RNA was isolated from cells cultured in three-dimensional collagen for 3 days using the RNeasy mini kit (Qiagen). cDNA was produced by random priming, and RNase was treated using the cDNA ProtoScript First Strand cDNA Synthesis kit (New England Biolabs). Primers targeting ASPP1 were as follows: (5′-AGCAAGCCACACCACCTAAGAATTA-3′ (forward) and 5′-TGAACCCGAAGGTAAAACGGG-3′ (antisense)), CK1δ (5′-GCTCCACATTGAGAGCAAAA-3′ (forward) and 5′-ATCTGATGGTGGGGATGC-3′ (antisense)), NOX4 (5′-ACCGGCA GAGTTTACCCAGCACA-3 (forward) and 5′-TCTTTCGGCACAGTACAGGCACAA-3′ (antisense)), PIAS1 (5′-AGCCGACCAATTAATATCACCTCA-3′ (forward) and 5′-TATTCCCTTTGCTCGTAACCTCTG-3′) (antisense), PKCα (5′-CCTATGGCGTCCTGTTGTATGAA-3′ (forward) and 5′-CCGCTTGGCTGGGTGTTT-3′ (antisense)), and HPRT (5′-TGACACTGGCAAAACAATGCT-3′ (forward) and 5′-GTCCTTTTCACCAGCAAGCT-3′ (antisense)) as an internal control were used in a SYBR green qPCR assay (Applied Biosystems Invitrogen). DNA amplification was measured and analyzed using the Applied Biosystems 7500 Fast real-time PCR system and 7000 SDS software.
Full-length PKCα cDNA was cloned into the pLenti6/V5-d-TOPO vector (Invitrogen), whereas the expression vectors pLKO.1-puro shPKCα and pLKO.1-puro shGFP were purchased from Sigma Aldrich. MISSION® PKCα shRNA sequences TRCN0000001692 and TRCN0000001692 were utilized for stable PKCα knockdown (Sigma Aldrich, NM_002737). The target gene plasmids along with the pMDLg/RRE, pCMV-VSVG, and pRSV-Rev plasmids required for viral production were transfected into HEK293FT cells using Lipofectamine 2000 (Invitrogen). The cells outlined above were infected with viruses containing the appropriate plasmids, and positive cells were selected 48 h post infection using 5 μg/ml blasticidin (Invitrogen) or 3 μg/ml puromycin (Sigma Aldrich).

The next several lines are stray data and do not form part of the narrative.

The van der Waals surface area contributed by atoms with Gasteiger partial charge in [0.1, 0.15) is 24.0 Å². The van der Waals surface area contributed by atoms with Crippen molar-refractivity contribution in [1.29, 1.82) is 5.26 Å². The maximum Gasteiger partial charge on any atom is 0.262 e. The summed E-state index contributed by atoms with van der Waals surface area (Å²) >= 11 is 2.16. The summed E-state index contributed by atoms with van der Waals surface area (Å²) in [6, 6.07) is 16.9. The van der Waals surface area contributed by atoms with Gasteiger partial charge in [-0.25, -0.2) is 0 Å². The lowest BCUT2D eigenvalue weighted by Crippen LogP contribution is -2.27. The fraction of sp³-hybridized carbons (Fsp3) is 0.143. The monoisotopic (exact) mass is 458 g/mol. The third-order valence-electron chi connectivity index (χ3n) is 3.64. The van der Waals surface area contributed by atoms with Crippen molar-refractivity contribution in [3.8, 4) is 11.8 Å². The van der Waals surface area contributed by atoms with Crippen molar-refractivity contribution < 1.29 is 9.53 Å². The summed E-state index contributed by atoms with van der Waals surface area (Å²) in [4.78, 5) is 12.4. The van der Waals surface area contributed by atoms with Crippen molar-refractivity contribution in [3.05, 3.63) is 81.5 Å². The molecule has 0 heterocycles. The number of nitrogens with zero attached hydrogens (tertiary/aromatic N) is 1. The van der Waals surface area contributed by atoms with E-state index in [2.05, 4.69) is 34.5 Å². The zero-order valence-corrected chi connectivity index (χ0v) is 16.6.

Animal experiments were performed according to a permit from the Stockholm South ethical committee in Sweden. Balb/c nude female mice (6–8 weeks) were obtained from Taconic. 5 × 105 FM88sicon, shGFP, FM88sicon; and shPKCα melanoma cells were mixed with Matrigel (Becton, Dickinson) in a 1:1 ratio and injected subcutaneously at the back of the mice. The wet weight of dissected tumors was determined at the experiment's conclusion, and tumors were utilized in downstream applications as described.